WHAT IS TRADITIONAL DE-DAGGING?
De-dagging is an industry wide term describing the removal of accumulated dried concrete from the inside of a concrete truck agitator bowl. A worker enters the agitator bowl and uses a jackhammer to chip away dried concrete from the insides of the bowl - it's amongst the world's worst jobs, placing the worker at risk of death or serious injury from the following:
- Falling concrete
- RSI from jackhammer vibration
- Hearing damage
- Heat stress
The following incidents illustrate the real and present dangers associated with traditional de-dagging.
- The NSW Supreme Court has awarded a worker who sustained injury whilst operating a jackhammer above his head for prolonged periods, $533,220 in damages, and in doing so held that the labour hire agency with which he was directly employed should be fully indemnified by the host employer.
- On the 14th July 2007, a worker at a West Australian Boilermakers shed was in the process of de-dagging, placed his jackhammer down whilst moving to the next cleaning area. In doing this he accidentally activated the on switch - the tip of the hammer contacted his leg, piercing the skin and fracturing it.
- Also in 2007 a worker was dragged into an agitator bowl - he was chipping away at the concrete from a position outside and 2.8 m above the bowl with a hand chisel and pneumatic jackhammer. The remote control switch of the bowl became active, the air hose was wrapped around his leg and rotation dragged him into the agitator for around three to seven minutes.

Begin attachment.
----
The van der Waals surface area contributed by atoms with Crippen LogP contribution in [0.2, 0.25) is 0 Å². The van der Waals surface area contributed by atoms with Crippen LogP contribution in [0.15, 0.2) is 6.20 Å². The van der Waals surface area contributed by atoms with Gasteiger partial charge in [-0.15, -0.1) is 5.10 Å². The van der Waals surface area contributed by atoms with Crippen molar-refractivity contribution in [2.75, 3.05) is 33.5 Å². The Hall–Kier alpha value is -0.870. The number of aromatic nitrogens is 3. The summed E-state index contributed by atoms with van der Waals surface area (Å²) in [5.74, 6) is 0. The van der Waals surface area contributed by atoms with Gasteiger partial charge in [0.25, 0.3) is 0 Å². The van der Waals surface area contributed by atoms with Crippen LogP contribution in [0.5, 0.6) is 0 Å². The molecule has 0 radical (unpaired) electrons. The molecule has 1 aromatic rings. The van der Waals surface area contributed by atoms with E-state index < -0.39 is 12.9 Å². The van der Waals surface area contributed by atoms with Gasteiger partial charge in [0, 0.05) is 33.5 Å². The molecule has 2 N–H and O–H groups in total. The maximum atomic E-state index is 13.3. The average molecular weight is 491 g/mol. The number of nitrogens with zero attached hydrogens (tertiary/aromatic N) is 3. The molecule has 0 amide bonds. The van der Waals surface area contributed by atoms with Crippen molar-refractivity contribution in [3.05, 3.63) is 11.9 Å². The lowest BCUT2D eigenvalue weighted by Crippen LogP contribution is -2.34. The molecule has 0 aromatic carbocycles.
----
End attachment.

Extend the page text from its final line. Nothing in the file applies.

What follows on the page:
- A Holcim employee was in the process of de-dagging an agitator barrel. He had de-dagged the lower end of the barrel and had started to apply the jack hammer between the fin and concrete below waist height when a large piece of concrete between fins 2 and 3 slid from position. This large piece of concrete initially hit the employee on his head and then became wedged on a bracing bar simultaneously impacting the employee's left hand which was on the bracing for support. The employee suffered a severe injury to his left hand requiring surgery and ongoing rehabilitation.
There have been four deaths in recent times involving traditional de-dagging.
1. A 52 year old Innisfail QLD man was crushed to death in a concrete truck when the agitator bowl rotation commenced whilst he was inside.
Cairns.com.au - Man crushed in cement truck
2. On the 14th March 2008 a worker from Newcastle NSW stuck his head into the agitator bowl of a concrete truck whilst the bowl was in motion. He was killed as a mixing blade struck his head.
WorkCover Authority of NSW - Gateshead concrete company fined after death
3. A French worker died on 14th September 2010 at St Appolinaire, France. The victim had partially entered the agitator bowl via the manhole cover when the bowl began to rotate.
Dijon Bétons - Injury causing death
4. A West Australian worker died after he was crushed against a chassis rail whilst entering a concrete agitator bowl - he attempted to enter the bowl through the manhole cover and inadvertently moved the agitator remote selection gear shaft into neutral, causing the bowl to rotate - crushing him between the manhole cover and the chassis rail.
WorkSafe WA - Man fatally injured in concrete agitator
WA Agi-Kleen provides an non-entry solution to the problem of de-dagging, this takes workers out of the firing line and prevents many injuries from occurring.